“Count it all joy, my brothers, when you meet trials of various kinds” (James 1:2). What a difficult command. We praised God that Aila was okay, but are we really meant to count it joy when we are calling an ambulance for our child?
One night nine months later, Andrew went into the ER with possible appendicitis. This time, our pastor helped due to our lack of understanding the ER system here, and he called multiple hospitals to find one who would see us. After a few hours, we returned home with a diagnosis of kidney stones and a recommendation to see a urologist in the morning. The urologist however had an emergency come up while Andrew filled out the paperwork, so the nurse said to return in two days or go to another hospital. When the doctor looked at the tests, he concluded that the first doctor incorrectly diagnosed the problem. They sent Andrew to a gastrologist down the hall, who classified the problem as an intestinal virus. Over the last year, Andrew has returned many times as they work through stomach issues. Do we also count that as joy?
Meanwhile, Janae’s father was battling cancer 6,000 miles away in America. Last summer, he passed away a few days before Janae’s flight to America. How can we count this as joy? Do we focus on the people who heard the gospel at the funeral? Do we rejoice at the time spent with family, some of whom had not gathered in years? The answer: Yes and no.
“Count it all joy, my brothers, when you meet trials of various kinds, for you know that the testing of your faith produces steadfastness. And let steadfastness have its full effect, that you may be perfect and complete, lacking in nothing” (James 1:2-4).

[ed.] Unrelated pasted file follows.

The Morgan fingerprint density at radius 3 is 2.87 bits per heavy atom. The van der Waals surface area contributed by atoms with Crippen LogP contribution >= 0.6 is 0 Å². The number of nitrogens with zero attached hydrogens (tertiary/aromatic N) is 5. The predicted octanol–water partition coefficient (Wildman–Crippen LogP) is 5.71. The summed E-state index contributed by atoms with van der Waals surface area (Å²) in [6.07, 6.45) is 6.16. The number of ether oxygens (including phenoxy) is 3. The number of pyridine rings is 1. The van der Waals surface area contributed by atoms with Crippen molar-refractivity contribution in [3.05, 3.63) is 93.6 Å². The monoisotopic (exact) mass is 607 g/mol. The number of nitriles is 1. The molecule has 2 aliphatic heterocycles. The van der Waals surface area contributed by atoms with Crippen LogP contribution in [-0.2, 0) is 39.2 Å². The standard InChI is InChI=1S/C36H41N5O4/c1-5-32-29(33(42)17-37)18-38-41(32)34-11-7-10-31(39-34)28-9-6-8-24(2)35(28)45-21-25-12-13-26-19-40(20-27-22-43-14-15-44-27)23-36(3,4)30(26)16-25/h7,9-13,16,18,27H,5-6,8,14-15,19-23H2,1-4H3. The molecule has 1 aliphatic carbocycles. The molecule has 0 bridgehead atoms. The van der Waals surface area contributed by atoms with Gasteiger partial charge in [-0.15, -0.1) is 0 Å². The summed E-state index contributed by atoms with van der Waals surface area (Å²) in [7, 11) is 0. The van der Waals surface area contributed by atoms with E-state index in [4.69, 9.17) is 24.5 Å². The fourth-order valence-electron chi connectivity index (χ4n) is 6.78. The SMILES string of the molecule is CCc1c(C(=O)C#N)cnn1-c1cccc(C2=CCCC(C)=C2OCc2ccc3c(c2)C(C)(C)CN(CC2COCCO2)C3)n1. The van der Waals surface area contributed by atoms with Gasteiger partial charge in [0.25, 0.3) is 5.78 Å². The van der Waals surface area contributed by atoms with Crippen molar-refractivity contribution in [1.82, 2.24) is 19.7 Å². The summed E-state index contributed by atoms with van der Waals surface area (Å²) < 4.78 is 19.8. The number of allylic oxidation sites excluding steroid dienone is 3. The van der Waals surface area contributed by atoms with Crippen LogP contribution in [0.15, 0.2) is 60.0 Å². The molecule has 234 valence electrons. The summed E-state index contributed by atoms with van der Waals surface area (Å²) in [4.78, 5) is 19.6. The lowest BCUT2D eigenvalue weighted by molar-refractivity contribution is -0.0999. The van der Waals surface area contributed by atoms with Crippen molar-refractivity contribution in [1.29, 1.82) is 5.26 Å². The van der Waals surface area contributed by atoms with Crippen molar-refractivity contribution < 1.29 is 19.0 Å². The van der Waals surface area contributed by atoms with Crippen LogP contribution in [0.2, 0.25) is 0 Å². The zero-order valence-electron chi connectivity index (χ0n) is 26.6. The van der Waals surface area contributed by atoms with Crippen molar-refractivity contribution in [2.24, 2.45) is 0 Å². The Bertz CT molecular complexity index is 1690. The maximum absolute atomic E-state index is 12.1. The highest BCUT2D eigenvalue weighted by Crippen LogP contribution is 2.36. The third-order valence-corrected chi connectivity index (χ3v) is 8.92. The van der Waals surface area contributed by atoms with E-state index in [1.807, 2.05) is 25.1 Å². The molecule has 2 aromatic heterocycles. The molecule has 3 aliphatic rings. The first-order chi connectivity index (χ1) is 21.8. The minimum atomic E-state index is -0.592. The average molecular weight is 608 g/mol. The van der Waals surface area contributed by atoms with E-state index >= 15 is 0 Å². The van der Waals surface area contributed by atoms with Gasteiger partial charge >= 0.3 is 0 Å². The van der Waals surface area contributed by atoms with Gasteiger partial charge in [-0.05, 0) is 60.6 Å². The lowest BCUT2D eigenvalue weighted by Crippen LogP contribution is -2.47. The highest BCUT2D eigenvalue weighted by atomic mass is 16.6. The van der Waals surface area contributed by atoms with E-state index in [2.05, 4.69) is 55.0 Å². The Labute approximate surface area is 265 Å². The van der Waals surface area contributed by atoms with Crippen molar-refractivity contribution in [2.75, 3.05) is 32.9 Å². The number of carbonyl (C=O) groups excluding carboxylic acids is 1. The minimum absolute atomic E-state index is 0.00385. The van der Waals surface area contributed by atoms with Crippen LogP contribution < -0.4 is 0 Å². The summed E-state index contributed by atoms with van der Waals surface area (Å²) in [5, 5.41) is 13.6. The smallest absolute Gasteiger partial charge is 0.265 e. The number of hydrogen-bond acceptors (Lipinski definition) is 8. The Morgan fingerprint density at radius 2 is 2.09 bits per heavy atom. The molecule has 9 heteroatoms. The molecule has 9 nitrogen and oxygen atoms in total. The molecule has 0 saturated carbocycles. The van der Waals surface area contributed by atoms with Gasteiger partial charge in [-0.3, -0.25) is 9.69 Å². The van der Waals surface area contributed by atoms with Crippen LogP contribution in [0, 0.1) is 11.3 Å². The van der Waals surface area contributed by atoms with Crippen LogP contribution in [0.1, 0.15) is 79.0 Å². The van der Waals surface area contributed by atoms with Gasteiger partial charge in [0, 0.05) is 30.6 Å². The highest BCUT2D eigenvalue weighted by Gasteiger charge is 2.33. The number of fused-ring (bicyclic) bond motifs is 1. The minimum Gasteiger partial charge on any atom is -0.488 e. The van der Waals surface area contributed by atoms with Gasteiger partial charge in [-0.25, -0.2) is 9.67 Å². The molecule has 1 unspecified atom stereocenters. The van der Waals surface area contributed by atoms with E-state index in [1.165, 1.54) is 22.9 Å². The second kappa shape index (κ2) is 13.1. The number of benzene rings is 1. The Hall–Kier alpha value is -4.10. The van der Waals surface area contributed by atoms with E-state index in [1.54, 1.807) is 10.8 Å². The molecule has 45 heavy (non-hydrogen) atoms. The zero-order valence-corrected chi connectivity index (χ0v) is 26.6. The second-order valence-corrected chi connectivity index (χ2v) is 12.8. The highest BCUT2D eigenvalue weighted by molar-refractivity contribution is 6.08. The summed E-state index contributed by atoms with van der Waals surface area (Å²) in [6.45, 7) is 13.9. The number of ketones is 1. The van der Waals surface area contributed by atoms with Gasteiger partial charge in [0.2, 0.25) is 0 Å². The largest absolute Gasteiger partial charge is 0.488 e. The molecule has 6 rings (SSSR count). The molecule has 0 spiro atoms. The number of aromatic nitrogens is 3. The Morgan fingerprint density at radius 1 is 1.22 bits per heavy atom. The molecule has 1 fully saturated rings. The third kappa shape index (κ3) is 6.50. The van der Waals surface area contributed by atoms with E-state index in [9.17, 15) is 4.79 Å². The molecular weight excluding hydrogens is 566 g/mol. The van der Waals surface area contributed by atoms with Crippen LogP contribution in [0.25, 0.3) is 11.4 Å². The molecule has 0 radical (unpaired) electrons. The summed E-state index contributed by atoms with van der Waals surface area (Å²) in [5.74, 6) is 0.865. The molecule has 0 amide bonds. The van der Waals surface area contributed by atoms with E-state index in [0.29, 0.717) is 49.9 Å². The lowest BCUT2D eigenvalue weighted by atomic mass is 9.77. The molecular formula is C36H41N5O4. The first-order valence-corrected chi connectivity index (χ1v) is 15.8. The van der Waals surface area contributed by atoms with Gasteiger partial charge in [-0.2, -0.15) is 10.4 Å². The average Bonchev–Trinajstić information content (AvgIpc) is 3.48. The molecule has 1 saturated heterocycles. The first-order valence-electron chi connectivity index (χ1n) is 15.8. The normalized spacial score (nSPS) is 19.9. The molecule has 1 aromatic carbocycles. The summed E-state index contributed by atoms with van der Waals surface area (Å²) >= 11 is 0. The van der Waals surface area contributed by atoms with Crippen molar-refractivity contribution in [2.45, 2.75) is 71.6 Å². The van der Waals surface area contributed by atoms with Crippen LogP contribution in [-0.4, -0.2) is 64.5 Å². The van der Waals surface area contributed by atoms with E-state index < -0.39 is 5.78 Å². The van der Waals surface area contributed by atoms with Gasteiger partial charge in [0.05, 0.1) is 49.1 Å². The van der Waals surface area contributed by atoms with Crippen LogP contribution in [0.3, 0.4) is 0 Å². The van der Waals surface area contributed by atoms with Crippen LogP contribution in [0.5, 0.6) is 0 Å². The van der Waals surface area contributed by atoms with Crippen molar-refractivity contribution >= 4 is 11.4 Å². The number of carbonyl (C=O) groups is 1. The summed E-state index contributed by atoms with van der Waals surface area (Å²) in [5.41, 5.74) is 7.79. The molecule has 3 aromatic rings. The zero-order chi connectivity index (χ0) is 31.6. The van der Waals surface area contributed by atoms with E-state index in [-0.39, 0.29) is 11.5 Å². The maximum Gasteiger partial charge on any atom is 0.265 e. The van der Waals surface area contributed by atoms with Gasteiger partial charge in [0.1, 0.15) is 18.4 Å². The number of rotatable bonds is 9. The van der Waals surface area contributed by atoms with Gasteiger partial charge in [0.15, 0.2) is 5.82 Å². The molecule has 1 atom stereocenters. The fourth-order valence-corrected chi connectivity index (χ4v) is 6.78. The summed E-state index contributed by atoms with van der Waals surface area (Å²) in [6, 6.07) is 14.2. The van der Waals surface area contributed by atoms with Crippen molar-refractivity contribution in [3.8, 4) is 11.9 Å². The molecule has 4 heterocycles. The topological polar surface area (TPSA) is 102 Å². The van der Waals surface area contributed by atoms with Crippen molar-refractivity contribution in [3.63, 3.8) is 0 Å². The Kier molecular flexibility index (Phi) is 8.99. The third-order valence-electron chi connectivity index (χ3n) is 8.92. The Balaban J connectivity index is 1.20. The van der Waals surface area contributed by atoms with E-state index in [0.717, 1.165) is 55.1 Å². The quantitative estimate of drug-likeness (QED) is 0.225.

We can react with joy to these difficulties because we know that our faith in God is being refined through the trials, and our character will be changed to be more like Christ through it. Is it easy? No. Yet, the more intimate knowledge of God and watching Him work in our family, church, and community make it worth it.
As fear of sickness, government power, and violence spread. As loss of loved ones, jobs, future plans, and even safety pile up. As truth becomes nearly impossible to determine in this world, we ask ourselves, “What is God working on in my life? How can I mirror Christ in this situation?” Usually, it is through praying, reading the Bible, and talking with trusted friends that the answer becomes clear and in time, that is a joy.
We do not find joy in the difficulties. Instead we find joy in how God is glorified and how we are grown and changed in the process. This is faith that God knows what He is doing, and that He genuinely desires to make us better.